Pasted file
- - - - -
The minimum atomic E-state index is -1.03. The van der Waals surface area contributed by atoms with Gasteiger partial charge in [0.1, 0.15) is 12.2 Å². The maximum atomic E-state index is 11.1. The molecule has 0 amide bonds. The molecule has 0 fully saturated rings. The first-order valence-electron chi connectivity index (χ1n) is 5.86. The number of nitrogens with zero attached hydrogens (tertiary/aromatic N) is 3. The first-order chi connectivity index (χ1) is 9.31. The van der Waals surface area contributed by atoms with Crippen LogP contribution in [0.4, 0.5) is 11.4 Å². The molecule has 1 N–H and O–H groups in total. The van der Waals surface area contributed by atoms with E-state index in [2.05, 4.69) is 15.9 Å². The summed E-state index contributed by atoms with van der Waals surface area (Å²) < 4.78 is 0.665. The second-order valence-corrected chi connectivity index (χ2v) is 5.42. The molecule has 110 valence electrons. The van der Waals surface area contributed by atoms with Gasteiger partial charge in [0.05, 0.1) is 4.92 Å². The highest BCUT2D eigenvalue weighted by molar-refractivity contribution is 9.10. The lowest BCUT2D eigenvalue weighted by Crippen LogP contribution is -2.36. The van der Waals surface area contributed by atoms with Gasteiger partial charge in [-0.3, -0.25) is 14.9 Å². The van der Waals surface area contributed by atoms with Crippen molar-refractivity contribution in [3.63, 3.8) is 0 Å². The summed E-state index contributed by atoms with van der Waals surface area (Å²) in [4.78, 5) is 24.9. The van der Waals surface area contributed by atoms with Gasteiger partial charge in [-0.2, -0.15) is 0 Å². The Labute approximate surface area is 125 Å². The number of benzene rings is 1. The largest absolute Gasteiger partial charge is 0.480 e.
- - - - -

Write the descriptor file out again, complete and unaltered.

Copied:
The minimum atomic E-state index is -1.03. The van der Waals surface area contributed by atoms with Gasteiger partial charge in [0.1, 0.15) is 12.2 Å². The maximum atomic E-state index is 11.1. The molecule has 0 amide bonds. The molecule has 0 fully saturated rings. The first-order valence-electron chi connectivity index (χ1n) is 5.86. The number of nitrogens with zero attached hydrogens (tertiary/aromatic N) is 3. The first-order chi connectivity index (χ1) is 9.31. The van der Waals surface area contributed by atoms with Crippen LogP contribution in [0.4, 0.5) is 11.4 Å². The molecule has 1 N–H and O–H groups in total. The van der Waals surface area contributed by atoms with E-state index in [2.05, 4.69) is 15.9 Å². The summed E-state index contributed by atoms with van der Waals surface area (Å²) < 4.78 is 0.665. The second-order valence-corrected chi connectivity index (χ2v) is 5.42. The molecule has 110 valence electrons. The van der Waals surface area contributed by atoms with Gasteiger partial charge in [0.05, 0.1) is 4.92 Å². The highest BCUT2D eigenvalue weighted by molar-refractivity contribution is 9.10. The lowest BCUT2D eigenvalue weighted by Crippen LogP contribution is -2.36. The van der Waals surface area contributed by atoms with Gasteiger partial charge in [-0.3, -0.25) is 14.9 Å². The van der Waals surface area contributed by atoms with Crippen molar-refractivity contribution in [3.63, 3.8) is 0 Å². The summed E-state index contributed by atoms with van der Waals surface area (Å²) in [4.78, 5) is 24.9. The van der Waals surface area contributed by atoms with Gasteiger partial charge in [-0.2, -0.15) is 0 Å². The Labute approximate surface area is 125 Å². The number of benzene rings is 1. The largest absolute Gasteiger partial charge is 0.480 e.